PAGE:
I spent some time today researching books I’ve read to determine which are somewhat like the manuscript I’m finishing up this weekend. One is supposed to be able to speak intelligently about the market one’s writing falls into and, even better, which books one’s book is like. However, you’re not supposed to sound arrogant about your book. For example, you shouldn’t say your book resembles nothing so much as George Eliot’s Middlemarch, even if that truly is the one work your book most resembles.

I understand that. I come from the other side of the equation, the side where you’re sure your book is not even close to as good as anything out there that has actually sold, never mind the classics that you’re not supposed to compare your work to. (Don’t tell anyone I think that, though. You’re not supposed to lack self-confidence when you’re pitching your book.) And to compound the difficulty of this task I undertook today, I’ve been reading mysteries lately because that was what I was writing before this book sprung up in my mind and said I had to write it. So I had to go back and look through the books I’ve read less recently, mainly because my mind has become a sieve and if you ask me what I’m reading I can never tell you, even if I LOVE the book and can’t put it down.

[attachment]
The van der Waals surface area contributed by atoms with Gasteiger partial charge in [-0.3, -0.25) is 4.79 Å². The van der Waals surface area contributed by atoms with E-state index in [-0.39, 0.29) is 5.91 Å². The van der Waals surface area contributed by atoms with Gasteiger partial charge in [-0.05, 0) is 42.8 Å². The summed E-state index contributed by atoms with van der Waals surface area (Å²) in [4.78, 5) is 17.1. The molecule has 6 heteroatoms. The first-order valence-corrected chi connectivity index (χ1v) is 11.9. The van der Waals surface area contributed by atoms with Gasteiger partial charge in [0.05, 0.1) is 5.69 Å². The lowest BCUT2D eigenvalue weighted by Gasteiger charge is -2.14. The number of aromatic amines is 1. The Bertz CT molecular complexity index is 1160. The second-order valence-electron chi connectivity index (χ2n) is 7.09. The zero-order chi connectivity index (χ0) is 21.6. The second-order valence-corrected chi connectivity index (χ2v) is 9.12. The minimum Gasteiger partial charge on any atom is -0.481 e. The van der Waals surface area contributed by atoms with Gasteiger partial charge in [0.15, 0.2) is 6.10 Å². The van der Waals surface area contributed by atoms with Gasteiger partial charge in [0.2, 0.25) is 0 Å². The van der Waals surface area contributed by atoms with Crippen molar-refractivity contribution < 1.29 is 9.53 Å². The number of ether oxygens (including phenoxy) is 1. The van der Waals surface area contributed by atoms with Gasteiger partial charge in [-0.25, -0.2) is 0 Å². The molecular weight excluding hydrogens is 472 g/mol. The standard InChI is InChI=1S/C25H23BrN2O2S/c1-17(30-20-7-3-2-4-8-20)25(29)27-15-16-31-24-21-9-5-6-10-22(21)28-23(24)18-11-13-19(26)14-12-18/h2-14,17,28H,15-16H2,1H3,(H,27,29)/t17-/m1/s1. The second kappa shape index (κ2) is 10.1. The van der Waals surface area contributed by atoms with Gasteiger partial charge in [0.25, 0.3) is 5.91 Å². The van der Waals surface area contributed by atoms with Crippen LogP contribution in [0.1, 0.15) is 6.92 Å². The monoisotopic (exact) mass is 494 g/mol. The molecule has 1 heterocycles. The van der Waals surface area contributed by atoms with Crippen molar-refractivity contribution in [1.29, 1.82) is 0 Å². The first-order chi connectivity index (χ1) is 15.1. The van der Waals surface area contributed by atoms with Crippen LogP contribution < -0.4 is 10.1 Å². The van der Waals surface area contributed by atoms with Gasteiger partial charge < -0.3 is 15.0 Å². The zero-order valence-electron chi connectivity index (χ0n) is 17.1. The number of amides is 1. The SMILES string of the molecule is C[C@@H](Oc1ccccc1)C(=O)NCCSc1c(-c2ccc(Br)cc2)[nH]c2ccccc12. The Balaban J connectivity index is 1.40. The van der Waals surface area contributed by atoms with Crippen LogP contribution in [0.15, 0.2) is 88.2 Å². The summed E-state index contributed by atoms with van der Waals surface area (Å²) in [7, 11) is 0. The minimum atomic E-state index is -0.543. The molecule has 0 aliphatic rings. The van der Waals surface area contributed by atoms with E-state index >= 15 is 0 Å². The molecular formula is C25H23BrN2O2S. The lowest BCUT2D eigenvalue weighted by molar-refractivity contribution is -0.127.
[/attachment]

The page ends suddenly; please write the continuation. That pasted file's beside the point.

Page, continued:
Anyway, I came up with a couple of names. Joanna Trollope was the first, and the one I didn’t have to work too much to recall. And I recently read I Capture the Castle, by Dodie Smith, and think there might be some correlation (though this comes uncomfortably close to that “classic” category I’m trying to avoid). I want to mention Villette by Charlotte Brontë, but I know that probably won’t fly, even if what I want to say is that it inspired me, rather than implying that my writing resembles Brontë‘s.

It’s a learning process. I’m putting the pieces together, working to build a package that is cohesive and easy to understand. Writing the book is just the beginning, really.

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